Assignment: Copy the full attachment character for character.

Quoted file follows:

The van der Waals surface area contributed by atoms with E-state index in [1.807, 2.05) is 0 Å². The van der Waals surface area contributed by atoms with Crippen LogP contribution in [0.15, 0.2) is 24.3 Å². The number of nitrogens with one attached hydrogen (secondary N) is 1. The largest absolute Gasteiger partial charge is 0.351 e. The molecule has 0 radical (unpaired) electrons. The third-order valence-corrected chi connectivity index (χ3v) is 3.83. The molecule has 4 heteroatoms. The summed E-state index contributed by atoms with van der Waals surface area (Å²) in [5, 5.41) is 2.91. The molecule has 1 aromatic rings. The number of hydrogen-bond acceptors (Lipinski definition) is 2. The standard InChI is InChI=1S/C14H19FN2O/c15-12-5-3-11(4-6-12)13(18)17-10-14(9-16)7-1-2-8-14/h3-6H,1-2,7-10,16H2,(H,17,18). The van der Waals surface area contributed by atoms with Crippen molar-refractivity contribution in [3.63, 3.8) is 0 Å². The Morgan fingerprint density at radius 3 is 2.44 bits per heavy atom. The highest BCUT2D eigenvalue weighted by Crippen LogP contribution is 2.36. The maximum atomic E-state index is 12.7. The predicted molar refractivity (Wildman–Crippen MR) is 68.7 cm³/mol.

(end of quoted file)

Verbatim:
The van der Waals surface area contributed by atoms with E-state index in [1.807, 2.05) is 0 Å². The van der Waals surface area contributed by atoms with Crippen LogP contribution in [0.15, 0.2) is 24.3 Å². The number of nitrogens with one attached hydrogen (secondary N) is 1. The largest absolute Gasteiger partial charge is 0.351 e. The molecule has 0 radical (unpaired) electrons. The third-order valence-corrected chi connectivity index (χ3v) is 3.83. The molecule has 4 heteroatoms. The summed E-state index contributed by atoms with van der Waals surface area (Å²) in [5, 5.41) is 2.91. The molecule has 1 aromatic rings. The number of hydrogen-bond acceptors (Lipinski definition) is 2. The standard InChI is InChI=1S/C14H19FN2O/c15-12-5-3-11(4-6-12)13(18)17-10-14(9-16)7-1-2-8-14/h3-6H,1-2,7-10,16H2,(H,17,18). The van der Waals surface area contributed by atoms with Crippen molar-refractivity contribution in [3.63, 3.8) is 0 Å². The Morgan fingerprint density at radius 3 is 2.44 bits per heavy atom. The highest BCUT2D eigenvalue weighted by Crippen LogP contribution is 2.36. The maximum atomic E-state index is 12.7. The predicted molar refractivity (Wildman–Crippen MR) is 68.7 cm³/mol.